Ever noticed how hard it is to unknow something, once you know it?  It’s like knowledge is somehow very persistent and permanent.  Of course, if you learn to do something and then don’t do it for a while, you get rusty, but somehow you never entirely forget and never return to the state of being you once felt, before you knew it.

For me, this is one of the best reasons to seek truth and learning.  The more you know, the more knowable the world becomes.  Skills accumulate.  Knowledge stimulates the discovery of still more knowledge.

Once, there was a time when I didn’t know how to draw and paint.  I had no idea how to handle the materials.  I didn’t have the first clue on mixing colours or on making colours work with each other.  It’s the same for guitar playing and music.  Once, I didn’t know how to play a blues scale.  Now, it seems to me like I almost cannot avoid playing one.  In whatever career path we pursue, the more we know the better we get.

With knowledge, we accumulate the means to shape the world.  We can shape it for better, or for worse.  Hopefully, we do it for the better.  Knowledge can protect us from those that would prey upon our ignorance, naiveté and credulity.  It can cut through the veil of propaganda and reveal hidden agendas.  Coupled with intuition, we can perceive the world more incisively and have creative, innovative thoughts that arise from having a hunch and testing it.  Knowledge is the best protection we can have from helplessness and enslavement.  Knowledge is a pre-requisite for freedom.  Self-knowledge is perhaps the most crucial knowledge of all.  What a fortunate thing it is that this knowledge, once obtained, is very hard to unknow.

There are a few downsides of the inability to unknow, however.  If you are one of these people that picks up deep skills in a broad range of disciplines, but your day job constrains you to only using a few of those skills, it can begin to feel increasingly claustrophobic and frustrating.  Nobody ever regrets giving their best, so when the constraints of your role prevent you from giving your best across your entire skill set, that situation can lead to a lot of internal conflict and tension.  Somehow, you have to find a way of giving your best with all of your skills, whatever eclectic mix that happens to be.  Often, that means creating a portfolio career or making a job that is uniquely your own.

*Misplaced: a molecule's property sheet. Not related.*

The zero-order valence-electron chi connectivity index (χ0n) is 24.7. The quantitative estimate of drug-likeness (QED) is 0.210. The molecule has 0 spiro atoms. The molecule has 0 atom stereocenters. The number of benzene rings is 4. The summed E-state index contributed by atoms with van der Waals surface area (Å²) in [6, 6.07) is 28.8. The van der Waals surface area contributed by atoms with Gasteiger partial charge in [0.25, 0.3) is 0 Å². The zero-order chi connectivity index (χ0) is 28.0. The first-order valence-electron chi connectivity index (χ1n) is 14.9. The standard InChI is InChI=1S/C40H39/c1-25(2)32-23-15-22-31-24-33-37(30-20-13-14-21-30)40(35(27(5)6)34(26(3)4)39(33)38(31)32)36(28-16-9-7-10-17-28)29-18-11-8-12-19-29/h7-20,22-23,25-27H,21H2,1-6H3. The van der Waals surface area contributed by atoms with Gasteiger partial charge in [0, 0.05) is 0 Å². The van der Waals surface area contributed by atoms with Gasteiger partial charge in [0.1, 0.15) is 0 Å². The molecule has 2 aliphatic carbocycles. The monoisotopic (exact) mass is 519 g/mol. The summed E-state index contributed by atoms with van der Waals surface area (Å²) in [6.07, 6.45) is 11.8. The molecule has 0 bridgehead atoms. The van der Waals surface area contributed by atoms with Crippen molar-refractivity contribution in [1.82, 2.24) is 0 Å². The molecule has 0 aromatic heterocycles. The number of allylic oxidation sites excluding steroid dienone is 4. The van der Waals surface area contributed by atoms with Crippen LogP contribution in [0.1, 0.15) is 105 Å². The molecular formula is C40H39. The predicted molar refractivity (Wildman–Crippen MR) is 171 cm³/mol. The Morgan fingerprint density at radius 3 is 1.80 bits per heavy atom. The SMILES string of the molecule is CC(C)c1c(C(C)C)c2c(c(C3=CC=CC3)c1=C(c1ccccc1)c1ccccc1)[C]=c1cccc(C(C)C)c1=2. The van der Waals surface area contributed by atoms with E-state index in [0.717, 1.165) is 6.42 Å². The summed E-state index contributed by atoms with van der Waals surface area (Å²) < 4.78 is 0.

The other down side of the inability to unknow is that once deep truths are revealed to you, you cannot see the world the same way ever again.  For example, if you detect corruption, incompetence, bad faith, megalomania, greedy profiteering at the expense of humanity, ignorance, inhumane ideas, disdain for the plight of the ordinary man, cold ruthlessness, conflicts of interest, perversity or any of a number of afflictions that can infect those in authority or those professionals that we trust, the spell is broken forever.  We can never again put our faith and trust in these institutions or people.  We must find another way to create the security, status, and safety that we once felt.

That can mean your belief in religion, politicians, a movement, the medical establishment, banks, global organisations, corporations, a partner, an employer, your colleagues and friends can no longer be sustained, because you are unable to un-know some salient fact or other.  Your entire world view can unravel in an instant, just because you learn a single piece of knowledge.  That can leave you feeling confused, vulnerable and bereft, yet is somehow preferable to the previous blissful ignorance you once enjoyed.

So, our inability to forget is at one and the same time one of our most precious gifts yet can be a terrible curse.  The only thing more dreadful than knowing is ignorance.


About tropicaltheartist

You can find out more about me here: https://michaeltopic.wordpress.com/. There aren’t many people that exist in that conjunction of art, design, science and engineering, but this is where I live. I am an artist, a musician, a designer, a creator, a scientist, a technologist, an innovator and an engineer and I have a genuine, deep passion for each field. Most importantly, I am able to see the connections and similarities between each field of intellectual endeavour and apply the lessons I learn in one discipline to my other disciplines. To me, they are all part of the same continuum of creativity. I write about what I know, through my blogs, in the hope that something I write will resonate with a reader and help them enjoy their own creative life more fully. I am, in summary, a highly creative individual, but with the ability to get things done efficiently. Not all of these skills are valued by the world at large, but I am who I am and this is me. The opinions stated here are my own and not necessarily the opinion or position of my employer.
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